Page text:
- The Historical Development of Cajetan's Philosophy of Pure Nature and Its Origins in the Thought of John Capreolus
EVER SINCE the controversy concerning how to understand man's desire for the beatific vision as his ultimate end erupted following the publication of Henri de Lubac's Surnaturel in 1946, the issue of Cajetan's conception of human nature has been much debated. De Lubac's work, continuing from Surnaturel in the 1940s to his more mature Augustinisme et théologie moderne in 1965, aimed at both the theological and the historical deconstruction of what he termed the system of "pure nature," that is to say, the view that human nature must reach its complete end or perfection strictly by natural principles. For de Lubac, such a view, which entails the effective denial of a desire for the vision of the divine essence as the complete perfection of human nature as nature, is both theologically and historically problematic. From a doctrinal perspective, it leads to a purely natural end for man that effectively closes man in on himself, severing his nature from any intrinsic connection to grace and the supernatural. Moreover, historically speaking, it represents a rupture with a classical tradition of thought that runs from Augustine to Thomas Aquinas and the other great Scholastics of the thirteenth century. In purporting to find a theory of pure nature in Aquinas's writings, later Scholastic thinkers betrayed and falsified his thought.
In de Lubac's narrative, the progenitor of this view of nature was Tommaso de Vio (1469-1534), better known as Cardinal Cajetan, who was a renowned Dominican theologian of the late [End Page 1] fifteenth and early sixteenth centuries. Often remembered by historians for his disputation with Martin Luther at Augsburg in 1518, Cajetan was one of the leading theologians of his day, producing a magisterial commentary on Aquinas's Summa theologiae that remained influential into the twentieth century, in addition to dozens of smaller treatises.1 According to de Lubac, Cajetan stands at the origin of the pure-nature theory that the great majority of later Scholastics, including de Lubac's own twentieth-century interlocutors, would adopt.2 Crucially, he was also the first to impute the view to Aquinas himself, passing off his novel philosophy of nature as the latter's own. Nearly all subsequent scholarly discussion of the issues de Lubac raised has addressed the question of whether Cajetan was an accurate interpreter of Aquinas on the pure-nature question.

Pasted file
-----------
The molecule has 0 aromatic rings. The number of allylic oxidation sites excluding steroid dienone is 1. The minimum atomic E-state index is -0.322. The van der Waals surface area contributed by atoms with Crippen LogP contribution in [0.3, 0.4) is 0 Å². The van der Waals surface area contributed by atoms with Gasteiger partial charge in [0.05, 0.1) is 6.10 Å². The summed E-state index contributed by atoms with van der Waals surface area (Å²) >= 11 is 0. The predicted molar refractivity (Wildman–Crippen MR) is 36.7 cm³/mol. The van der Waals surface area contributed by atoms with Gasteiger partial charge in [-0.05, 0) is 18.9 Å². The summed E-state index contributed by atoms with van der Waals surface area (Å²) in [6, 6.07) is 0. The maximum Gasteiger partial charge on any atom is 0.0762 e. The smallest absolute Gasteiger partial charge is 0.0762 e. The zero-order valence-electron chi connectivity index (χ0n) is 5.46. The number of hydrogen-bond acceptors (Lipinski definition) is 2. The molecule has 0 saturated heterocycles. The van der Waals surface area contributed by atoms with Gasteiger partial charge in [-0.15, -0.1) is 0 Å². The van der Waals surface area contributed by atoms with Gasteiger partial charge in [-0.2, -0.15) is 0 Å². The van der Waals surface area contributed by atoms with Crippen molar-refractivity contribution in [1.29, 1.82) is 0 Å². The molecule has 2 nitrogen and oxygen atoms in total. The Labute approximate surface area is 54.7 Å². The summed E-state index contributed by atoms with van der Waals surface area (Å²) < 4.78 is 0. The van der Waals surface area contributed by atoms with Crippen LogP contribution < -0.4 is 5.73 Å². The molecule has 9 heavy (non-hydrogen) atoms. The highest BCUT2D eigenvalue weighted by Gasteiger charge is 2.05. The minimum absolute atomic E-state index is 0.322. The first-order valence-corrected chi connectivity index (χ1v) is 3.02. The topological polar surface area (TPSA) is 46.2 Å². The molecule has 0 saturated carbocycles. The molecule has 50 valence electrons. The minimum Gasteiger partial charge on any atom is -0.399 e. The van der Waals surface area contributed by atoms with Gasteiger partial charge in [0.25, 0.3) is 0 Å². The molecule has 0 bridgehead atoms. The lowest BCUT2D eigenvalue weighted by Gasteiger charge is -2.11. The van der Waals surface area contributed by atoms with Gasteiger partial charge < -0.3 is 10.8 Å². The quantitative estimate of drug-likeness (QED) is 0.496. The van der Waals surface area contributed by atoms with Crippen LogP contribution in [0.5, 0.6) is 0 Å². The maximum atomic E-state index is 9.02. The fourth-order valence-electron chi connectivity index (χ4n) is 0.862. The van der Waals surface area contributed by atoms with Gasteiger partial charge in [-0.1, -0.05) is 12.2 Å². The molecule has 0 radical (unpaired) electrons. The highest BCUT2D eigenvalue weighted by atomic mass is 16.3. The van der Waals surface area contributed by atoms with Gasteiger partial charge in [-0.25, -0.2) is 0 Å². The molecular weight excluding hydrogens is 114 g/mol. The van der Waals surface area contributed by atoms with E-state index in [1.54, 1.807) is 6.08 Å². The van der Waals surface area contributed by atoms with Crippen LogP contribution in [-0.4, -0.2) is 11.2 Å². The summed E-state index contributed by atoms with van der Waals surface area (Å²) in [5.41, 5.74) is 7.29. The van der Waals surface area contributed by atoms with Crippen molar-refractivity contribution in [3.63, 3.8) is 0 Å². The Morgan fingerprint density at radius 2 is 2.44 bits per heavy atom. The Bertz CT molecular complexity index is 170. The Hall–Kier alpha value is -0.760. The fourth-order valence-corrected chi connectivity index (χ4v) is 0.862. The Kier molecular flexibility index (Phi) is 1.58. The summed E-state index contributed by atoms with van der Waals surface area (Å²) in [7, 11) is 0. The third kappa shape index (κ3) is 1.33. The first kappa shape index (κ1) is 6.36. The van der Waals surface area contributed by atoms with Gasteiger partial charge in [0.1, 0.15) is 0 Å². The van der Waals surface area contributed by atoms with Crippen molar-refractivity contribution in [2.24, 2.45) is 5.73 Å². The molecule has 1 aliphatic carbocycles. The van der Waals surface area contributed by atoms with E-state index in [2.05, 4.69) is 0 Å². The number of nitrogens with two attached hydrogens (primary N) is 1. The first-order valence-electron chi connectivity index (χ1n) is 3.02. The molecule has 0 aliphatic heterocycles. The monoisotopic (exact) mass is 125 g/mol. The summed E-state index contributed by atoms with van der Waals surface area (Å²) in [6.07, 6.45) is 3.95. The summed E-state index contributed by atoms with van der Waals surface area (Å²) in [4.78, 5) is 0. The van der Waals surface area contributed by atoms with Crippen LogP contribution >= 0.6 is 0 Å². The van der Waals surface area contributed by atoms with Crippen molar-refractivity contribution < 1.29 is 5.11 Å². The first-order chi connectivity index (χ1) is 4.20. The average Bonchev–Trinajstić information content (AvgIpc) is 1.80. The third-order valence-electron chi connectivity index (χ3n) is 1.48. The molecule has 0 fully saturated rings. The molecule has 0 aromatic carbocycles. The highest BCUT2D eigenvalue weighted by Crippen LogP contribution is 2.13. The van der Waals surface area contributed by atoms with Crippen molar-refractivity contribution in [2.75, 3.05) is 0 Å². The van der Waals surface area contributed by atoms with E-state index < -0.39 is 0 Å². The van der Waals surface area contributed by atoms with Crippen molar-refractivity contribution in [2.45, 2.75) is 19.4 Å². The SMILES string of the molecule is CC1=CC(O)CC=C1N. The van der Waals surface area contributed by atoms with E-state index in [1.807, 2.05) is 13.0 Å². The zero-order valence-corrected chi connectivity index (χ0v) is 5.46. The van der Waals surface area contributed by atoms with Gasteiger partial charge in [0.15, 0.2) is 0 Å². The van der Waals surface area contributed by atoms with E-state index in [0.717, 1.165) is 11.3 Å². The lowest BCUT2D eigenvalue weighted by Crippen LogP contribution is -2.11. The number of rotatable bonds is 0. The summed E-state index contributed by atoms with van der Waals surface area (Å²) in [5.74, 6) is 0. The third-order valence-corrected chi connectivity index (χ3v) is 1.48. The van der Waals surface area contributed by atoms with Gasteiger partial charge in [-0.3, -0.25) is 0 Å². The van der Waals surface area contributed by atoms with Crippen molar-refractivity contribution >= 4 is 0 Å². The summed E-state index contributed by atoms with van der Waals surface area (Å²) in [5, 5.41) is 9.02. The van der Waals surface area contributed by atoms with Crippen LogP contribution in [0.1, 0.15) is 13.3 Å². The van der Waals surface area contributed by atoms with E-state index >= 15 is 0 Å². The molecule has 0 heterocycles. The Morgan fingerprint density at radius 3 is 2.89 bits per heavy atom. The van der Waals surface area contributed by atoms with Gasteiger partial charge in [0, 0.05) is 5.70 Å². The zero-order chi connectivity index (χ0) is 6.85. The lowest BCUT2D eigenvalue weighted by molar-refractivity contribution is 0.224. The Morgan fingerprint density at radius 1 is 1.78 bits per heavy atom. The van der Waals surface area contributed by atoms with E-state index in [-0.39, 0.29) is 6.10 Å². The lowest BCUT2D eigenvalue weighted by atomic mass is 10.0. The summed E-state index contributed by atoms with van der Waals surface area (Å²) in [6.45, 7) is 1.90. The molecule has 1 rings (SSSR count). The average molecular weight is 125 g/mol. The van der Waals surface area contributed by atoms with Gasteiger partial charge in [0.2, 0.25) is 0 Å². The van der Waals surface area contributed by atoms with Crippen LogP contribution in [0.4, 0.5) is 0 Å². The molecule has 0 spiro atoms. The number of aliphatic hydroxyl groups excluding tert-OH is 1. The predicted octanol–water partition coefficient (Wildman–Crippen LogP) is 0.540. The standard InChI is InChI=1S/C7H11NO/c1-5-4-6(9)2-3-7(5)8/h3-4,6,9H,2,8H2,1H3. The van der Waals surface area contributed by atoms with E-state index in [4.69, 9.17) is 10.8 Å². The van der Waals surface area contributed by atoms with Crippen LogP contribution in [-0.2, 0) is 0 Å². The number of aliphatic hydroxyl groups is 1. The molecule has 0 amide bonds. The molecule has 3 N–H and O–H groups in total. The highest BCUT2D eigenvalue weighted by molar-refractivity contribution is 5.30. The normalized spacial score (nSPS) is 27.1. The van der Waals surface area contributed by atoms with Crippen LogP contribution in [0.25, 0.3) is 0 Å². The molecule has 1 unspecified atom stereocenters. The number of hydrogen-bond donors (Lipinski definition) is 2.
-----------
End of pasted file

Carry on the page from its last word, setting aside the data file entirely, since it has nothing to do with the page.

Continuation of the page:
That the Dominican cardinal held a view of nature in which nature must reach its proper perfection in a naturally attainable end is generally not disputed, and the texts, as we shall see, are clear on the point. However, lost in the scholarly debate is sustained treatment of the question of the historical genesis of Cajetan's view. Indeed, contemporary scholars have devoted comparatively little attention to the question of how Cajetan's philosophy of pure nature developed, focusing instead on the question of his fidelity to Aquinas. When such scholars do advert to the question of the origins of the Dominican cardinal's view of natura, they generally do so in passing, attributing it to concerns about the gratuity of grace that supposedly arise from positing a supernaturally attained end as the complete perfection of nature qua nature. Indeed, scholars who find themselves on opposite sides of the debate about Cajetan's faithfulness to Aquinas, such [End Page 2] as Lawrence Feingold3 and Denis Bradley,4 generally concur in attributing the Dominican commentator's view of nature to concerns about this or some other issue of theological orthodoxy.
Although theological concerns were foremost in the mind of later proponents of the pure-nature theory, writing in the aftermath of the Baianist controversy, there is less evidence that they preoccupied Cajetan, who was active decades before the controversy erupted. The argument Feingold adduces as proof of the fact that Cajetan's view of nature was motivated by issues of theological orthodoxy is based on a misinterpretation of Cajetan's De potentia neutra, a text in which the Dominican commentator argues against the claim that there can be a natural potency or inclination for...